Today, we hear a variety of words tossed around such as racism, cultural sensitivity, cultural awareness, cultural competency among others. To clearly understand the significance of cultural competency, one has to understand what it is not.
What is racism?
According to the Merriam-Webster dictionary, racism is a belief that race is the primary determinant of human traits and capacities and that racial differences produce an inherent superiority of a particular race; racial prejudice or discrimination.
What is Cultural Awareness?
Having sensitivity and understanding towards members of other ethnic groups.
What is Cultural Competency?
It is the ability to effectively operate within different cultural contexts. Cultural Competence is based on these three keys;
What does cultural competency in health care mean?
According to the U.S. Department of Health and Human Services, Office of Minority Health, cultural competence is the:
The Office of Minority Health (OMH) Center for Linguistic and Cultural Competence in Health Care is mandated by Congress to:
From these mandates, OMH developed 14 National Recommended Standards to inform, guide, and facilitate implementation of CLAS. Of these 14 recommended standards, the first three deal directly with cultural competent care.
A 2002 report from the Institute of Medicine (IOM) shows that racial minorities receive appropriate care less frequently, which has an adverse impact on their health outcomes, including a higher reoccurrence of morbidity (incidence of disease) and mortality (death) rates.
Therefore, there is a huge need for cultural competent health care professionals, and to increase the numbers of minority health care professionals providing care to those minorities. Healthy People 2010 report, has it that the reality of health disparities among racial, and ethnic minorities highlights the need for increased numbers of culturally competent health care providers. The chart below shows we have a long way to go in increasing those disparities in minority health care professionals even though many ethnic groups are not represented here.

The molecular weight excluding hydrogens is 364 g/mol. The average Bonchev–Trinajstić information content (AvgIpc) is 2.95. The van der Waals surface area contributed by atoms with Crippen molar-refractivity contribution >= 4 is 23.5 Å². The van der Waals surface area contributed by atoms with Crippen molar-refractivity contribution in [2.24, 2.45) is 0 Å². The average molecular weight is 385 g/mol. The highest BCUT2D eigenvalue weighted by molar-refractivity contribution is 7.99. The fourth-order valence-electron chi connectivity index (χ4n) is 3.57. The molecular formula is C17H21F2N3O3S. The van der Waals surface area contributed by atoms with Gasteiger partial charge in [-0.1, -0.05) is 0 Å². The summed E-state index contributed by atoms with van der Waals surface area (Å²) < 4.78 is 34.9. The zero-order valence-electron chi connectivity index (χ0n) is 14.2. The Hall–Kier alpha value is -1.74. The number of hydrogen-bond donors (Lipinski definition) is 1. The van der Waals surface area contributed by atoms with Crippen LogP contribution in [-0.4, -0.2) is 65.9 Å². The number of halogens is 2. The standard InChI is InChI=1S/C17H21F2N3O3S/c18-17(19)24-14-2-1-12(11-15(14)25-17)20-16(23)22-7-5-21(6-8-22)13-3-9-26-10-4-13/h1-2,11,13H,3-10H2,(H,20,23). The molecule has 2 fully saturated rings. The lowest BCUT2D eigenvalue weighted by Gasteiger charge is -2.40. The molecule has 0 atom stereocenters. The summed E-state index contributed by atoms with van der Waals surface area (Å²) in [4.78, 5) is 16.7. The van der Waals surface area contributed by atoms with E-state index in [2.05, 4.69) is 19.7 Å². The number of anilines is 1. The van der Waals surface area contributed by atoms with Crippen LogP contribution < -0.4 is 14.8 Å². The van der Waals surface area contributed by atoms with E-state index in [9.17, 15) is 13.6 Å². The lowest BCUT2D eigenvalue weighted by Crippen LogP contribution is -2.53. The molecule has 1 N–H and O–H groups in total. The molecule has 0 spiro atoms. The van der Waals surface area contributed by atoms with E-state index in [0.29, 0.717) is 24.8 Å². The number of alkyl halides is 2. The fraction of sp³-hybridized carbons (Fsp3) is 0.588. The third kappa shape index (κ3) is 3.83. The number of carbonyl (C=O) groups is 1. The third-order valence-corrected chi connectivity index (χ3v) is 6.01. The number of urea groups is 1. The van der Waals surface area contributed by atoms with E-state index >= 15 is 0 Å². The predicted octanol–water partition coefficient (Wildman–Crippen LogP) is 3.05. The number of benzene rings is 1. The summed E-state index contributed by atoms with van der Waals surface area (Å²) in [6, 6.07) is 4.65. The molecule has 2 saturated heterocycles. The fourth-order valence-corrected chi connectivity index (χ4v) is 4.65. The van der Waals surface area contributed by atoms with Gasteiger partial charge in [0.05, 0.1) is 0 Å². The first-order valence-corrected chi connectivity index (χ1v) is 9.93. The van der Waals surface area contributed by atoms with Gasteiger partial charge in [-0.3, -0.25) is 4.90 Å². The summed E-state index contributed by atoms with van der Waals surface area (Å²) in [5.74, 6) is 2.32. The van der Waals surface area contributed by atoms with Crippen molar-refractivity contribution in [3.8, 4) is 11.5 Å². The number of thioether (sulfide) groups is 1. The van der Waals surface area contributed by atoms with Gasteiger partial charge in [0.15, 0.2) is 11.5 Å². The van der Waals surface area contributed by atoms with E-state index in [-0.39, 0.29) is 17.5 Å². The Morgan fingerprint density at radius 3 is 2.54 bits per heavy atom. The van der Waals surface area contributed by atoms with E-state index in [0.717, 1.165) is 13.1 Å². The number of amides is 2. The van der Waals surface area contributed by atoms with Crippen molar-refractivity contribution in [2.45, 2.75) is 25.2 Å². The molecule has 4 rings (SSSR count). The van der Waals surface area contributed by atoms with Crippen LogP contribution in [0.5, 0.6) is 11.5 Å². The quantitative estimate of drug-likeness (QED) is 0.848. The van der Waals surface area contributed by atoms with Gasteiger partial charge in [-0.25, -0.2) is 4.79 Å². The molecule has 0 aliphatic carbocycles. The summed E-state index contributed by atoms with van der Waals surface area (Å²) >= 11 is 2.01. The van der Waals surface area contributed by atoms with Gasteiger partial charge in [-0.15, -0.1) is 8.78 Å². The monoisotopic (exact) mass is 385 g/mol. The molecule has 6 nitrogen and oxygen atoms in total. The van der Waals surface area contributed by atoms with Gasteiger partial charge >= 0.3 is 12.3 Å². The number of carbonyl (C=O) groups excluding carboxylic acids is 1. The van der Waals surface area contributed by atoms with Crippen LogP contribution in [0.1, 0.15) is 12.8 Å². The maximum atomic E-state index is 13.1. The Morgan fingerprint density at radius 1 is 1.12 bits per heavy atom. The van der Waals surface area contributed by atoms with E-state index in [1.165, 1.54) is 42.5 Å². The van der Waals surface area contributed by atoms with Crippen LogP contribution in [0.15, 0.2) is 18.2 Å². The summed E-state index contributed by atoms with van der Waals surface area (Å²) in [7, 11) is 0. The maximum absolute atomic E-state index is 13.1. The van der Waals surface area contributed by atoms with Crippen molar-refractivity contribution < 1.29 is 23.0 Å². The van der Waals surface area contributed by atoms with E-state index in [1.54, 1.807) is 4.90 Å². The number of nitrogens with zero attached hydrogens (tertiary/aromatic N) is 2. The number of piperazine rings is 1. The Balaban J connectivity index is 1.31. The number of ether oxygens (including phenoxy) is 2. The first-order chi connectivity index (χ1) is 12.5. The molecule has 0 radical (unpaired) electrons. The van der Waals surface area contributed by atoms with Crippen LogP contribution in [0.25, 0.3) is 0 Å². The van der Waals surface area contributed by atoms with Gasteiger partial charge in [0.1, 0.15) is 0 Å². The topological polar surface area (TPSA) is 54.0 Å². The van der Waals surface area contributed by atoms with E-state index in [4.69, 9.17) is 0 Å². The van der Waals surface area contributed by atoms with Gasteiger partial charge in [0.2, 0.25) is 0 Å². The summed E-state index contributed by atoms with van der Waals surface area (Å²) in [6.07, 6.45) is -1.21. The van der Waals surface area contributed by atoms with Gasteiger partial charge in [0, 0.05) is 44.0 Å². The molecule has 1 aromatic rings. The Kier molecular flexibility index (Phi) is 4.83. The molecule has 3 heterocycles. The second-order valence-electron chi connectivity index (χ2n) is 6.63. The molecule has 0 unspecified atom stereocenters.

Why is this Important? Racial and Ethnic Distribution of Selected Health Professions: Source: HRSA, U.S. Census 2000
Click to enlarge
Asian/PI = Asian/Pacific Islanders
AI = American Indians
GRAAHI will work towards increasing minority applications to health care curriculum, as well as assisting those minority students in successful completion of those courses. Current health care professionals need to be proactive and attend cultural competency training even if not required by their health care employer. Remember, becoming culturally competent is a life long journey and something to strive for, not a one time class where you will learn only a small part of what cultural competency is but an ongoing process.
Also, in addition to gaining intentional class training, it is highly recommended to make competency a professional skill. In so doing, it recommended to take certain steps in building the strong holds, and importance of being culturally competent. Thus, to enable and empower meeting the health needs of patients in the public health sector.
One omitted but highly essential mandate health professional ought to develop is, how to meet the health needs to refugees. It is of good and quality reputation to gain the trust of all minorities. To enhance the process, more on working with refugees can be read here: https://www.ucare.org/providers/documents/6stepsculturalcompetence.pdf
Where can healthcare professionals get cultural competency training?
The curriculum will assist participants in building capacity to understand:
The Cultural Competency trainings are available at "no cost" to healthcare professionals and college students in Kent County. A total of 12 series with five training modules will be offered from Fall 2005 through Spring 2006. See brochure for further information.s